Mauritius (/məˈrɪʃ(i)əs, mɔːˈ-/ (listen) mə-RIH-shəs, maw-, -REE-; French: Maurice [mɔʁis, moʁis] (listen); Mauritian Creole: Moris [moʁis]), officially the Republic of Mauritius, is an island nation in the Indian Ocean about 2,000 kilometres (1,200 mi) off the southeast coast of the African continent, east of Madagascar. It includes the main island (also called Mauritius), as well as Rodrigues, Agaléga and St. Brandon. The islands of Mauritius and Rodrigues, along with nearby Réunion (a French overseas department), are part of the Mascarene Islands. The capital and largest city, Port Louis, is located in Mauritius, where most of the population is concentrated. The country spans 2,040 square kilometres (790 sq mi) and has an exclusive economic zone covering 2.3 million square kilometres.
By some accounts, Arab sailors were the first to discover the uninhabited island, around 975, and they called it Dina Arobi, but this has not been confirmed. The earliest confirmed discovery was in 1507 by Portuguese sailors, who otherwise took little interest in the islands. The Dutch took possession in 1598, establishing a succession of short-lived settlements over a period of about 120 years, before abandoning their efforts in 1710. France took control in 1715, renaming it Isle de France. In 1810, the island was seized by Great Britain, and four years later France ceded Mauritius and its dependencies to Britain. As a British colony, Mauritius included Rodrigues, Agaléga, St. Brandon, Tromelin, the Chagos Archipelago, and, until 1906, the Seychelles. Sovereignty over Tromelin is disputed between Mauritius and France, as it was not specifically mentioned in the Treaty of Paris. Mauritius remained a primarily plantation-based colony of the United Kingdom until independence in 1968.
Owing to its geographic location and centuries of colonialism, the people of Mauritius are highly diverse in ethnicity, culture, language and faith. It is the only country in Africa where Hinduism is the most practiced religion. The island’s government is closely modelled on the Westminster parliamentary system, and Mauritius is highly ranked for democracy and for economic and political freedom. Mauritius is the only African country to be in the “very high” category on the Human Development Index. According to the World Bank, the country is classified as a high-income economy. Mauritius is also ranked as the most competitive, and one of the most developed economies in the African region. The country is a welfare state. The government provides free universal health care, free education up through the tertiary level and free public transportation for students, senior citizens, and the disabled. In 2019, Mauritius was ranked the most peaceful African country by the Global Peace Index.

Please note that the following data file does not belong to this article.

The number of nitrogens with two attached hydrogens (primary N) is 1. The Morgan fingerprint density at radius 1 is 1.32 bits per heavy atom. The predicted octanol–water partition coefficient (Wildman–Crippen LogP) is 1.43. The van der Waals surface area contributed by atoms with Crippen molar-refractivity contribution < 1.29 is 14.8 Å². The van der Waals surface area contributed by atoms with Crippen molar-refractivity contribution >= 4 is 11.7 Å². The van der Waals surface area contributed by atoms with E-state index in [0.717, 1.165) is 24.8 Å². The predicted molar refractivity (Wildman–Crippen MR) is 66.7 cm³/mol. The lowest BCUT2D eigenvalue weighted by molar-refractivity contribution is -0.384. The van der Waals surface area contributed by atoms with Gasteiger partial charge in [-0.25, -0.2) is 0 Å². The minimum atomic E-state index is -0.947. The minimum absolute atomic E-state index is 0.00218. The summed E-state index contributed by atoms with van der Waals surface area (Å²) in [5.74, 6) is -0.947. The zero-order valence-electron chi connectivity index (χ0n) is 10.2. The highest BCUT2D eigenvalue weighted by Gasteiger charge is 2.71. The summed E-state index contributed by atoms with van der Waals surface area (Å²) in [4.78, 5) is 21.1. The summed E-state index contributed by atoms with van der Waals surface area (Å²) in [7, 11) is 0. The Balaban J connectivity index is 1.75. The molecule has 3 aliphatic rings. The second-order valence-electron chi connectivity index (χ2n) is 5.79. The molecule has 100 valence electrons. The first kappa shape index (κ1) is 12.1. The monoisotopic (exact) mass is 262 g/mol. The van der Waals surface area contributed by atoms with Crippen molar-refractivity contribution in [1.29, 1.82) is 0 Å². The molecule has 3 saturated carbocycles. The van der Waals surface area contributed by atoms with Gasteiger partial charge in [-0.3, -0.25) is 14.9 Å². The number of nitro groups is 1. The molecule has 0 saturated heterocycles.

Along with the other Mascarene Islands, Mauritius is known for its varied flora and fauna. Many species are endemic to the island. The island was the only known home of the dodo, which, along with several other avian species, was made extinct by human activities relatively soon after the island’s settlement.